June 20, 2008 at 8:00 AM ET
I hope you're sitting down while you read this. One of America's largest rental car companies is about to eliminate one of the vacation industry's most notorious hidden fees. And I'm about to lavish it with praise.
Hertz last week announced it would stop charging car renters an arm and a leg for gasoline when they return rental cars with half-full tanks. You know the drill: When you rent the car, you’re given a Russian-Roulette kind of choice: 1) paying up front for gas, thereby paying for more than you will use; 2) agreeing to fill the tank yourself and running the risk that you will be too late to do it; or 3) paying for the rental firm to refill the car after you drop it off. Those after-rent gas prices have been ludicrously high for years, generally about double the street price for a gallon of gas. Currently, Hertz refuel prices are about $8 per gallon in many locations, making travelers liable for surprise fill-up charges of $100 or more.
But beginning July 1, that will change at Hertz. Renters will instead pay fair market value for gas plus a $6.99 fee for the refueling service. That will end one of biggest hassles that travelers face -- the desperate search for a gas station near the airport while trying to leave enough time to check in and clear airport security checkpoints.
Hurray for Hertz, which as the world's largest consumer rental firm has the power to steer the industry in the right direction. Consumers should consider renting from the firm, even if its rates are slightly higher, because they won't be on the hook for the refueling "gotcha" any longer. That’s a valuable feature. It will be interesting to see if the company actually benefits from doing the right thing. I hope so.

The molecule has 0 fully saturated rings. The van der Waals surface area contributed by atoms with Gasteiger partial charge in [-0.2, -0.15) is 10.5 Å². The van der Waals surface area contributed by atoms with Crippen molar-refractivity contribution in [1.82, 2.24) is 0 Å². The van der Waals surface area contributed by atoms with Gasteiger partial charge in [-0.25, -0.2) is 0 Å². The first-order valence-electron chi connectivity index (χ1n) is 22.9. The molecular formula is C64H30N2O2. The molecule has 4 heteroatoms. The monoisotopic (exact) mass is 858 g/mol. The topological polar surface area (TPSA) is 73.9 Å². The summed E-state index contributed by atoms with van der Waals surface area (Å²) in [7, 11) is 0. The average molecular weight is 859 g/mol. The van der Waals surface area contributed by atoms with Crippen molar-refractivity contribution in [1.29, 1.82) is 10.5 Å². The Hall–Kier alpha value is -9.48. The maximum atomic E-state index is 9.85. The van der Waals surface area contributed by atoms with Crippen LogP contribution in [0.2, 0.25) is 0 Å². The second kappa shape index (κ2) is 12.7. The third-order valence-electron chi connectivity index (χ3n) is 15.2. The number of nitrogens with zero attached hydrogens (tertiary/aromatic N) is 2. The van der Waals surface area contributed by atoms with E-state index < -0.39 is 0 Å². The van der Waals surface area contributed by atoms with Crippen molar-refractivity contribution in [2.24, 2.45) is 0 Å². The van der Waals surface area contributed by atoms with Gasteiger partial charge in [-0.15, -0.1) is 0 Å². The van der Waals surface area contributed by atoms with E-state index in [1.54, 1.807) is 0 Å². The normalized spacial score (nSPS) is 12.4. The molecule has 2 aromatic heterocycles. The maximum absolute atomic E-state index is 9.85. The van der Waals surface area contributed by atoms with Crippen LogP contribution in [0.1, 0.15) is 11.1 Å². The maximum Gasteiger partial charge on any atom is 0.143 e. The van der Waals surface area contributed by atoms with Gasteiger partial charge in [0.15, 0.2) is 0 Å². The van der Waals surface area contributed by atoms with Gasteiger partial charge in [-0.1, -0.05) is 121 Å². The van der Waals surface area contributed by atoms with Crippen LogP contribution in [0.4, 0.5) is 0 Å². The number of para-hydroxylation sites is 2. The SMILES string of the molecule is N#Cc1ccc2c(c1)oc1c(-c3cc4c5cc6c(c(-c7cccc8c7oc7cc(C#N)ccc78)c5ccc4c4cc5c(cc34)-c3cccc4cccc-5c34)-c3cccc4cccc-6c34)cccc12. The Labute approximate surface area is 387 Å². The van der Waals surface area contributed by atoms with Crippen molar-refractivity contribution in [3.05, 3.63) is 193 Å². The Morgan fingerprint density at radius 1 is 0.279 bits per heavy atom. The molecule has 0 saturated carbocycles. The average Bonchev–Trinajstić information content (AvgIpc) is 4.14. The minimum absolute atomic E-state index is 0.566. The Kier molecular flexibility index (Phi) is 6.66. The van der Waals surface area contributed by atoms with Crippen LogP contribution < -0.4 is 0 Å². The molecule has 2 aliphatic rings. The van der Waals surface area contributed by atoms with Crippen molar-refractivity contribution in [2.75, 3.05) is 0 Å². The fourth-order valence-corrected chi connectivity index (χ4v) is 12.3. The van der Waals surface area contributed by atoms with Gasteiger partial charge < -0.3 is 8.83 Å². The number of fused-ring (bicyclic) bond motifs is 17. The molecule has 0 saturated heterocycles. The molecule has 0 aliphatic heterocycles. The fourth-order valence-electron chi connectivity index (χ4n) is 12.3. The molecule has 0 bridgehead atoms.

The move is not entirely born of largesse. Earlier this month, the Maryland state attorney general forced all rental car firms in the state to substantially lower their refueling penalties. In Maryland, rental firms must now limit their refueling price to about 140 percent of the prevailing market price. The agreement lowered the per-gallon gas charge at most firms from $8 down to a little less than $6.
"As a result of these agreements, Maryland will have among the lowest, if not the lowest, rental vehicle refueling charges in the nation," Attorney General Douglas F. Gansler said while making the announcement. It's good to see that state enforcement agencies can recognize eggregious practices and force change. It's too bad Maryland or some other state didn't take the same tack a few decades ago, but better late than never.
Skyrocketing fuel prices helped draw attention to rental car companies' crazed pricing practices. When gas was $1.40, $2.80 refueling prices didn't seem quite so bad, but $8-per-gallon prices are indefensible.
“Car rental companies realize that motorists have had it with gas prices, and they are running out of patience,” said Catherine Rossi, spokeswoman for the American Automobile Association’s Mid-Atlantic office. “We are pleased that the Maryland attorney general’s office addressed this with the car rental companies and we hope other attorneys general will follow suit.”
Hertz deal even better